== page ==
Editor’s Note: Get Me Rewrite

As an editor, I know that everyone needs an editor. Everyone benefits from a little pushback to do their best work. I also know of residential architects who wish they could practice their art without clients dictating what they can or can’t do. They dream of the mythical deep-pocketed, check-signing, hands-off patron. Imagine what they could achieve! 

Somehow, they believe, that without the constraints of pleasing a paying customer, they would hit new heights of creativity and invention. Perhaps that’s true, or perhaps it’s not. It’s quite possible that, instead, they would spin out of control into self-indulgent excess or punishing austerity. 

Clients serve a higher purpose beyond their check-writing abilities. They are like editors, and architects are often better off when clients keep hold of the balloon strings, making sure that over-inflated designers don’t veer off into the clouds—or tangle with trees and power lines. 

Real budgets also serve as a kind of de facto editor, setting rational limits of size and scope on projects. These constraints combine with those of the site and jurisdiction to make residential architecture among the most compelling of the building types. Despite the dreams of complete freedom, the practice as a whole really is better for having these bumpers in place. And more architects are catching on to this. 

As the discipline of modernist residential architecture has matured, it has incorporated these constraints and others to evolve into a more dignified and humble aesthetic. Architects have absorbed these lessons and learned to edit themselves, striving more adroitly for solutions that are sensitive to precedent, site, and program. Nowadays, architects often find themselves editing their clients, instead of the other way around.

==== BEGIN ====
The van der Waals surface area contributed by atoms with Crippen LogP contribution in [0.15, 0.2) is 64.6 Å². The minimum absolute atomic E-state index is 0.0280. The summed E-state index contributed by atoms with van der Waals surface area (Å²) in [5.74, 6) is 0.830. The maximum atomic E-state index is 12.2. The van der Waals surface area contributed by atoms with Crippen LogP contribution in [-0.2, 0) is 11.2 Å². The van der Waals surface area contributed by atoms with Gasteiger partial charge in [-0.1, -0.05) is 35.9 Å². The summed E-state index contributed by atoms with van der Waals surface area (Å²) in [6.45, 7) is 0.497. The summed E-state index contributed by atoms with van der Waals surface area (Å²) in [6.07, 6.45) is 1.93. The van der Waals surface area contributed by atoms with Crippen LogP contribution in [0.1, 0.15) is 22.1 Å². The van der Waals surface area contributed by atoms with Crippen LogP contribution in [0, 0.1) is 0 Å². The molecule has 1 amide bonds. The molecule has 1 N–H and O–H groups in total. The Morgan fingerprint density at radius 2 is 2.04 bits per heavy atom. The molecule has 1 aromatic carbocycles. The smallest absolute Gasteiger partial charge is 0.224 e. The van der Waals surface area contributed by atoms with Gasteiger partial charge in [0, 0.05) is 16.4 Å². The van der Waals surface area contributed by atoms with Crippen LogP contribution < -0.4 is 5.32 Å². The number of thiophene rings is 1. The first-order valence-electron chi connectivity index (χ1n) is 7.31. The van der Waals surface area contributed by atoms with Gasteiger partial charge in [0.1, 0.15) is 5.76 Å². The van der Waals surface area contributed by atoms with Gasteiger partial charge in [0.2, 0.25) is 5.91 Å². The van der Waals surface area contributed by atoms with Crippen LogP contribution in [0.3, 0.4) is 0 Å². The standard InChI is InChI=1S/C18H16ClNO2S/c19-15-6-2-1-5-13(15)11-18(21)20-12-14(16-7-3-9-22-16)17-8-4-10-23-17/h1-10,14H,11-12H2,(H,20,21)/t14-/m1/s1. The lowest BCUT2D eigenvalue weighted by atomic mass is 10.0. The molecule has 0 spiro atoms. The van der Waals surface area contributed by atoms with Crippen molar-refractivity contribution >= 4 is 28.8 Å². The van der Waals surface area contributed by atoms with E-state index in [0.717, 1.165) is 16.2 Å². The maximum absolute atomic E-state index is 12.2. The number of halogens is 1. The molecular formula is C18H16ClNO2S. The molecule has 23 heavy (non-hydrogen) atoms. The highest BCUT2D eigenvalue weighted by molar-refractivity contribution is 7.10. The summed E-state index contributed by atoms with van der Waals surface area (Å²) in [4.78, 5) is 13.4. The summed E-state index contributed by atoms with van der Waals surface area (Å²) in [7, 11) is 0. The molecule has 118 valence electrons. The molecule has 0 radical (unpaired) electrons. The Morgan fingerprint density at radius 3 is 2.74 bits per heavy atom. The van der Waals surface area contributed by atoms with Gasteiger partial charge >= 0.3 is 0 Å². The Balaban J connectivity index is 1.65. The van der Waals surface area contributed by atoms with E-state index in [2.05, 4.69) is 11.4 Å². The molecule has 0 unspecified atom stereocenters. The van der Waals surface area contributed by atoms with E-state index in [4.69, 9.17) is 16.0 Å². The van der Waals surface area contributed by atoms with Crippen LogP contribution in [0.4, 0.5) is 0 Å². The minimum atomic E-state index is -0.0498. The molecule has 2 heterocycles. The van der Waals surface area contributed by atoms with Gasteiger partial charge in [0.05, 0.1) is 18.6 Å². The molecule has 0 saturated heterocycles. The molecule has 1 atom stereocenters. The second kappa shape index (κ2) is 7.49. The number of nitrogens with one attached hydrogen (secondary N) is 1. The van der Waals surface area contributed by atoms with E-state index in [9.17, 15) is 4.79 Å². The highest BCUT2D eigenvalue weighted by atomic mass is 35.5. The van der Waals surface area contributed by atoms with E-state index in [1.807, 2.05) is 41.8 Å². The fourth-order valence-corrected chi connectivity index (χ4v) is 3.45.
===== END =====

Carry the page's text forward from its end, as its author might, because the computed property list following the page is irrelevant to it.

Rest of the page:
This virtuous circle of discipline and rigor yields wonderful results. One of the best aspects to emerge from this evolution is a new fearlessness and humility about looking to the past for better ways forward. Our cover story is a case in point. Architects Luis Ibarra and Teresa Rosano borrowed from Latin American precedents for a multigenerational house in Tucson, Arizona. It’s a courtyard design (an even earlier precedent) that balances privacy and neighborhood proximity, and tempers hot days and cool nights. It uses traditional elements, but executes them in creative, sculptural ways. The mix achieves a kind of timelessness that straddles the future and the past, while seeming fresh and vibrant. 

Our Design Lab projects also plumb the diversity of this new inclusive and modest modernism. Reinvention doesn’t require a blank slate, and, in fact, it can’t exist without what came before. All it needs is a sharp editor.